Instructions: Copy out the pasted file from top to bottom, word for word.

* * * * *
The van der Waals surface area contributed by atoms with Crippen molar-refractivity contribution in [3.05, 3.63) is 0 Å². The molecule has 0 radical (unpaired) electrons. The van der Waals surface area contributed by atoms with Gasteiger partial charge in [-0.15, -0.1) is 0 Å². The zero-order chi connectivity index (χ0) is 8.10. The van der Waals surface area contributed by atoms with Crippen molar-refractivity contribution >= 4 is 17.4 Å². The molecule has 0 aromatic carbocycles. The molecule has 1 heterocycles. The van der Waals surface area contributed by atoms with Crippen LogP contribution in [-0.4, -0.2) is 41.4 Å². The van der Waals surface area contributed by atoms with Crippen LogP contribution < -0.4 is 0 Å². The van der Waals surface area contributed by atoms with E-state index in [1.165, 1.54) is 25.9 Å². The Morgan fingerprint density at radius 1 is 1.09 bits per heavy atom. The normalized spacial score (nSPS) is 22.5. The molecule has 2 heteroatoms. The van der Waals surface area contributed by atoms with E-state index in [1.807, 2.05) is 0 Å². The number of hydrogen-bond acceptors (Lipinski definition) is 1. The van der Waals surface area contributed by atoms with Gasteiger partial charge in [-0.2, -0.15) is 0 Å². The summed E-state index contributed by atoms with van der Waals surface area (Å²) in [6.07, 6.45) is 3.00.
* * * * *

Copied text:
The van der Waals surface area contributed by atoms with Crippen molar-refractivity contribution in [3.05, 3.63) is 0 Å². The molecule has 0 radical (unpaired) electrons. The van der Waals surface area contributed by atoms with Gasteiger partial charge in [-0.15, -0.1) is 0 Å². The zero-order chi connectivity index (χ0) is 8.10. The van der Waals surface area contributed by atoms with Crippen molar-refractivity contribution >= 4 is 17.4 Å². The molecule has 0 aromatic carbocycles. The molecule has 1 heterocycles. The van der Waals surface area contributed by atoms with Crippen LogP contribution in [-0.4, -0.2) is 41.4 Å². The van der Waals surface area contributed by atoms with Crippen LogP contribution < -0.4 is 0 Å². The van der Waals surface area contributed by atoms with E-state index in [1.165, 1.54) is 25.9 Å². The Morgan fingerprint density at radius 1 is 1.09 bits per heavy atom. The normalized spacial score (nSPS) is 22.5. The molecule has 2 heteroatoms. The van der Waals surface area contributed by atoms with E-state index in [1.807, 2.05) is 0 Å². The number of hydrogen-bond acceptors (Lipinski definition) is 1. The van der Waals surface area contributed by atoms with Gasteiger partial charge in [-0.2, -0.15) is 0 Å². The summed E-state index contributed by atoms with van der Waals surface area (Å²) in [6.07, 6.45) is 3.00.